June 03, 2021
You know I am a big believer that your long-term retirement investments should include a big chunk of stocks. Over time, stocks provide the best chance of gains that will be higher than the rate of inflation.
I have not changed my mind one bit about the importance of owning stocks to meet your long-term goals.
But I do want to check in, or rather, have you check in on whether you just might own too much stock right now.
Over the past five years, the S&P 500 stock index has more than doubled. For the past 10 years, it has nearly quadrupled. If you have left your portfolios on autopilot, that could likely mean that you now own more stock than you intend to, or should.
Let’s say that your long-term strategy is to have 65% invested in stocks and 35% in high quality short-term/intermediate-term bonds. If you left that initial 60/40 mix untouched over the past five years it would now likely be 78% invested in stocks and 22% in bonds. Simply because stocks have done so well.
Fidelity recently looked at the portfolio allocation mix of participants in retirement plans it handles. It estimates that about 1 in 5 retirement savers owns more stock than would be recommended based on the saver’s expected retirement age. And the folks who were most likely to be overweight on stocks were Baby Boomers. That’s troubling, because as you near retirement you want to make sure you are taking the right amount of risk, and not too much (or too little).
The great news is that it is so very easy to rebalance your portfolio to get it back to your target allocation. Money inside a 401(k), 403(b) or Individual Retirement Account (IRA) can be moved around without having to worry about any tax bill.
Chances are the company that manages your workplace plan, or where you have your IRA, has a free online tool that will show you your current mix of stocks and bonds. If you indeed find you have too much in stocks, you can sell shares of your stock funds and ETFs and buy shares of bonds funds and ETFs.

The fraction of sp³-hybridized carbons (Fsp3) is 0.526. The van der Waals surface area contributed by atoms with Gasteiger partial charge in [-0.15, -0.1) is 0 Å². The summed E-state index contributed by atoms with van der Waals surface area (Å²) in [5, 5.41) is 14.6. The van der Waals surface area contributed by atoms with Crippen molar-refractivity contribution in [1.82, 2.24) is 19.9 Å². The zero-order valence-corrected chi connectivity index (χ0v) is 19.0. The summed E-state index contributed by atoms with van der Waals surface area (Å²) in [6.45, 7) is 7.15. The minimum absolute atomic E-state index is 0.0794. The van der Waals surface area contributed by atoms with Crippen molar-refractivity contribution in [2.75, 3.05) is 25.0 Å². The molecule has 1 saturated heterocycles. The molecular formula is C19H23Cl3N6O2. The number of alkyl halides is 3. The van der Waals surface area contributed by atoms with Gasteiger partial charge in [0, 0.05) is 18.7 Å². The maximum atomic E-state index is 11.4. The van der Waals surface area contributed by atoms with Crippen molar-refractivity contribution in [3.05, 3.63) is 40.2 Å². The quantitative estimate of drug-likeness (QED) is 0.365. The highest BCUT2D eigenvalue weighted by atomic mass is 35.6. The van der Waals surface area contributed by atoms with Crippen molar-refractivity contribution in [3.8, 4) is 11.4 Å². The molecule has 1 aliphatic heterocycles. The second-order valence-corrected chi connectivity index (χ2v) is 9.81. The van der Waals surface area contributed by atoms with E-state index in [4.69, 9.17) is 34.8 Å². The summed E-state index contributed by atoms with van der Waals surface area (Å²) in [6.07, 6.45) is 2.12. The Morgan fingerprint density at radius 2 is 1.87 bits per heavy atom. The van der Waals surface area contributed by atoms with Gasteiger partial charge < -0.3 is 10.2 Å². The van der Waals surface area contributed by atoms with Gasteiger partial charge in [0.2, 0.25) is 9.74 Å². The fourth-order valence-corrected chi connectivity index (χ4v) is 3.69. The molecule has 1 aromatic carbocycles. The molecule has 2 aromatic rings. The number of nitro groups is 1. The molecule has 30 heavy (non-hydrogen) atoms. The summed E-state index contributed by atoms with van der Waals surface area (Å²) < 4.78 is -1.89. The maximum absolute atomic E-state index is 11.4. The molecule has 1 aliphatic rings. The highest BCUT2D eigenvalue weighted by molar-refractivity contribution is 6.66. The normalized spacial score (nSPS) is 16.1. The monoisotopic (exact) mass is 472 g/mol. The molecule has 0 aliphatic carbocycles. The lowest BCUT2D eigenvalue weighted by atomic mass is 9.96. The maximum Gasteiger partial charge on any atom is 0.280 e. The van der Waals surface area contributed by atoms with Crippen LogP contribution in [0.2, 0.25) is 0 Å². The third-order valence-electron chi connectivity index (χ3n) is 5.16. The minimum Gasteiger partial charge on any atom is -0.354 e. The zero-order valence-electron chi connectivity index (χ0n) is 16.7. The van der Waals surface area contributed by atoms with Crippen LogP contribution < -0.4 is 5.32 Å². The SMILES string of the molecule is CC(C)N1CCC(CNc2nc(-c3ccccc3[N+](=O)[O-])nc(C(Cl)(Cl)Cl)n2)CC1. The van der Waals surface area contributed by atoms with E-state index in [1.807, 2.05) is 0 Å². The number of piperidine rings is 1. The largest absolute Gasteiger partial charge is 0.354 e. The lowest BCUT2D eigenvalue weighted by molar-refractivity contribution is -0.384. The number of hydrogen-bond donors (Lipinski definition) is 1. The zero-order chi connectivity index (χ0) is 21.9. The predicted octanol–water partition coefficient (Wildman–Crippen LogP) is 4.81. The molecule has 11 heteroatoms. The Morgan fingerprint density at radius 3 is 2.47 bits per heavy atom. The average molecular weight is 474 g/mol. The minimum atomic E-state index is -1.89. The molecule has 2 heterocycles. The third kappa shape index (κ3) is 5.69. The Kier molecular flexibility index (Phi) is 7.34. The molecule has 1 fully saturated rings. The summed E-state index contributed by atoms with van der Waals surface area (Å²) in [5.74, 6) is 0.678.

I want to be extra clear on what I think are the right bonds to own: I only want you to invest in high quality bonds. Yes, I know high yield bonds provide more income. But high yield bonds, also known as junk bonds, are almost as volatile as stocks when the stock market is falling. Those are not the bonds you own to reduce your portfolio’s overall risk, and to make bear markets easier to live through.
And I do not want you touching long-term bonds (or bond funds.) They have a different type of risk: they will lose the most value when interest rates rise. And right now, with rates so low, that’s something we all need to plan around. Short-term or intermediate-term bonds are best right now. If you invest in a 401(k) and it offers a “core” bond fund, that is going to be just fine. Core bond funds own only high quality bonds, with an overall focus on intermediate-term issues. If you have the option of a short-term bond fund, that’s a solid option as well.
I hope you will take a few minutes to check if your portfolio needs rebalancing. Now is an especially smart time to do this. None of us knows what is in store for stocks, but what we do know is that stock values are at record highs. They may well go higher. But we shouldn’t be surprised if there is a market decline either.